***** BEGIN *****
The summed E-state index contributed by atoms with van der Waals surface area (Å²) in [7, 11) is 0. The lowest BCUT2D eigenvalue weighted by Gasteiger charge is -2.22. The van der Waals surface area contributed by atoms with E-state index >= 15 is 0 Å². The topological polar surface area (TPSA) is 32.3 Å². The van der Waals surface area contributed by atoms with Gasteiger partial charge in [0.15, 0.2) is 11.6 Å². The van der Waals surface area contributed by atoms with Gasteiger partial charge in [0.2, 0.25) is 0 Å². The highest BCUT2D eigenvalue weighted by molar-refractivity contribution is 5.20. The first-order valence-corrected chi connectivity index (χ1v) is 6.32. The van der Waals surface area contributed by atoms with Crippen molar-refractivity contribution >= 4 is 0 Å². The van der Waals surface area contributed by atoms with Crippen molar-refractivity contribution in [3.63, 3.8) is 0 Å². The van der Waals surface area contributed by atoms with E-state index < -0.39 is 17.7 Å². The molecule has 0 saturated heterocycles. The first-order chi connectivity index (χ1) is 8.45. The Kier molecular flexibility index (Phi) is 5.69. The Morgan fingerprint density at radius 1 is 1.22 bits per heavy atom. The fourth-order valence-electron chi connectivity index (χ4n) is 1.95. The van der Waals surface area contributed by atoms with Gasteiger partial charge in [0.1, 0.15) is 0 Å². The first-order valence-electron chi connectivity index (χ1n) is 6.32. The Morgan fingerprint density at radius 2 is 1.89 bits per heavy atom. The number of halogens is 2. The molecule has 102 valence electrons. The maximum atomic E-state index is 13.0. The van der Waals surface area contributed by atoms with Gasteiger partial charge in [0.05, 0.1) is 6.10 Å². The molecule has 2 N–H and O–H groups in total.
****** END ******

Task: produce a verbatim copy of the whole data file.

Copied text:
The summed E-state index contributed by atoms with van der Waals surface area (Å²) in [7, 11) is 0. The lowest BCUT2D eigenvalue weighted by Gasteiger charge is -2.22. The van der Waals surface area contributed by atoms with E-state index >= 15 is 0 Å². The topological polar surface area (TPSA) is 32.3 Å². The van der Waals surface area contributed by atoms with Gasteiger partial charge in [0.15, 0.2) is 11.6 Å². The van der Waals surface area contributed by atoms with Gasteiger partial charge in [0.2, 0.25) is 0 Å². The highest BCUT2D eigenvalue weighted by molar-refractivity contribution is 5.20. The first-order valence-corrected chi connectivity index (χ1v) is 6.32. The van der Waals surface area contributed by atoms with Crippen molar-refractivity contribution >= 4 is 0 Å². The van der Waals surface area contributed by atoms with Crippen molar-refractivity contribution in [3.63, 3.8) is 0 Å². The van der Waals surface area contributed by atoms with E-state index < -0.39 is 17.7 Å². The molecule has 0 saturated heterocycles. The first-order chi connectivity index (χ1) is 8.45. The Kier molecular flexibility index (Phi) is 5.69. The Morgan fingerprint density at radius 1 is 1.22 bits per heavy atom. The fourth-order valence-electron chi connectivity index (χ4n) is 1.95. The van der Waals surface area contributed by atoms with Gasteiger partial charge in [0.1, 0.15) is 0 Å². The first-order valence-electron chi connectivity index (χ1n) is 6.32. The Morgan fingerprint density at radius 2 is 1.89 bits per heavy atom. The number of halogens is 2. The molecule has 102 valence electrons. The maximum atomic E-state index is 13.0. The van der Waals surface area contributed by atoms with Gasteiger partial charge in [0.05, 0.1) is 6.10 Å². The molecule has 2 N–H and O–H groups in total.